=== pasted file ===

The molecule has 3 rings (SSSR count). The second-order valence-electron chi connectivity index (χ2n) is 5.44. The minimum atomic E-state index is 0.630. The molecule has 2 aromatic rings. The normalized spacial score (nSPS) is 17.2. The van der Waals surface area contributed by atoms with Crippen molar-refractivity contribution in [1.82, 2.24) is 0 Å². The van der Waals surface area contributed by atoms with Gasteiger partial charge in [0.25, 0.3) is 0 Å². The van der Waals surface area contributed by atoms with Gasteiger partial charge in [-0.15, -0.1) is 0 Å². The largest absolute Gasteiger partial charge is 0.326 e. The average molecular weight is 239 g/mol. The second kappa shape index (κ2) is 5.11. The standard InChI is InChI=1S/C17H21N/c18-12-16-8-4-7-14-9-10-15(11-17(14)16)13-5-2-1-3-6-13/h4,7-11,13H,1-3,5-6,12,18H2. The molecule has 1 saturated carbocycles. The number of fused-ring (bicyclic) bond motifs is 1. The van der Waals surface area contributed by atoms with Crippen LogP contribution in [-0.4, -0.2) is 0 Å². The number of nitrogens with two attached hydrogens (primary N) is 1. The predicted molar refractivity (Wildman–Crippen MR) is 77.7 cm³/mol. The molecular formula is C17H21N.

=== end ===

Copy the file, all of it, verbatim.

The molecule has 3 rings (SSSR count). The second-order valence-electron chi connectivity index (χ2n) is 5.44. The minimum atomic E-state index is 0.630. The molecule has 2 aromatic rings. The normalized spacial score (nSPS) is 17.2. The van der Waals surface area contributed by atoms with Crippen molar-refractivity contribution in [1.82, 2.24) is 0 Å². The van der Waals surface area contributed by atoms with Gasteiger partial charge in [0.25, 0.3) is 0 Å². The van der Waals surface area contributed by atoms with Gasteiger partial charge in [-0.15, -0.1) is 0 Å². The largest absolute Gasteiger partial charge is 0.326 e. The average molecular weight is 239 g/mol. The second kappa shape index (κ2) is 5.11. The standard InChI is InChI=1S/C17H21N/c18-12-16-8-4-7-14-9-10-15(11-17(14)16)13-5-2-1-3-6-13/h4,7-11,13H,1-3,5-6,12,18H2. The molecule has 1 saturated carbocycles. The number of fused-ring (bicyclic) bond motifs is 1. The van der Waals surface area contributed by atoms with Crippen LogP contribution in [-0.4, -0.2) is 0 Å². The number of nitrogens with two attached hydrogens (primary N) is 1. The predicted molar refractivity (Wildman–Crippen MR) is 77.7 cm³/mol. The molecular formula is C17H21N.